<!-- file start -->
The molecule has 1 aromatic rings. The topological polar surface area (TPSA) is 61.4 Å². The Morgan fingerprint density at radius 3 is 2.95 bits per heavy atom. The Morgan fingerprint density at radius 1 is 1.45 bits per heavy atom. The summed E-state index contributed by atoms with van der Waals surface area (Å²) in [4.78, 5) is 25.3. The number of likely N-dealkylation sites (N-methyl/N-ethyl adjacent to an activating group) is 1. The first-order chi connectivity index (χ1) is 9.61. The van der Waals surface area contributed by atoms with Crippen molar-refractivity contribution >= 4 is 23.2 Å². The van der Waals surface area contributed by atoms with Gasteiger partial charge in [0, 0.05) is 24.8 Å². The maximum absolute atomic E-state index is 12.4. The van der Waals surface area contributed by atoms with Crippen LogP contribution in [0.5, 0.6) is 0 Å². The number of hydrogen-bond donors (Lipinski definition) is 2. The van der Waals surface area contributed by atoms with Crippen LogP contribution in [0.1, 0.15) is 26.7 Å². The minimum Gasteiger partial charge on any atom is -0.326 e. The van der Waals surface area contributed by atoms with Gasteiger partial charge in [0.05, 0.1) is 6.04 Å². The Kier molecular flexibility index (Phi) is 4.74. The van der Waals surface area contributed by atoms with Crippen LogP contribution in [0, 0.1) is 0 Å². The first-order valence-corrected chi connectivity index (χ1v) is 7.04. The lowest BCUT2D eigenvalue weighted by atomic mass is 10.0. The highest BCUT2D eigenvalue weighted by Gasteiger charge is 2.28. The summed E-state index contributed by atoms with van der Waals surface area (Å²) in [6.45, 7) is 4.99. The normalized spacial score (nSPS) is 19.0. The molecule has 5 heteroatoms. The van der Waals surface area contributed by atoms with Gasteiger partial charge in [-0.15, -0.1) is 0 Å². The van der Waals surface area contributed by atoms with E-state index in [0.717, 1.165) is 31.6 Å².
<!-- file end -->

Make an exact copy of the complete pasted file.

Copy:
The molecule has 1 aromatic rings. The topological polar surface area (TPSA) is 61.4 Å². The Morgan fingerprint density at radius 3 is 2.95 bits per heavy atom. The Morgan fingerprint density at radius 1 is 1.45 bits per heavy atom. The summed E-state index contributed by atoms with van der Waals surface area (Å²) in [4.78, 5) is 25.3. The number of likely N-dealkylation sites (N-methyl/N-ethyl adjacent to an activating group) is 1. The first-order chi connectivity index (χ1) is 9.61. The van der Waals surface area contributed by atoms with Crippen molar-refractivity contribution >= 4 is 23.2 Å². The van der Waals surface area contributed by atoms with Gasteiger partial charge in [0, 0.05) is 24.8 Å². The maximum absolute atomic E-state index is 12.4. The van der Waals surface area contributed by atoms with Crippen LogP contribution in [0.5, 0.6) is 0 Å². The number of hydrogen-bond donors (Lipinski definition) is 2. The van der Waals surface area contributed by atoms with Crippen LogP contribution in [0.1, 0.15) is 26.7 Å². The minimum Gasteiger partial charge on any atom is -0.326 e. The van der Waals surface area contributed by atoms with Gasteiger partial charge in [0.05, 0.1) is 6.04 Å². The Kier molecular flexibility index (Phi) is 4.74. The van der Waals surface area contributed by atoms with Crippen LogP contribution in [0, 0.1) is 0 Å². The first-order valence-corrected chi connectivity index (χ1v) is 7.04. The lowest BCUT2D eigenvalue weighted by atomic mass is 10.0. The highest BCUT2D eigenvalue weighted by Gasteiger charge is 2.28. The summed E-state index contributed by atoms with van der Waals surface area (Å²) in [6.45, 7) is 4.99. The normalized spacial score (nSPS) is 19.0. The molecule has 5 heteroatoms. The van der Waals surface area contributed by atoms with Gasteiger partial charge in [-0.15, -0.1) is 0 Å². The van der Waals surface area contributed by atoms with E-state index in [0.717, 1.165) is 31.6 Å².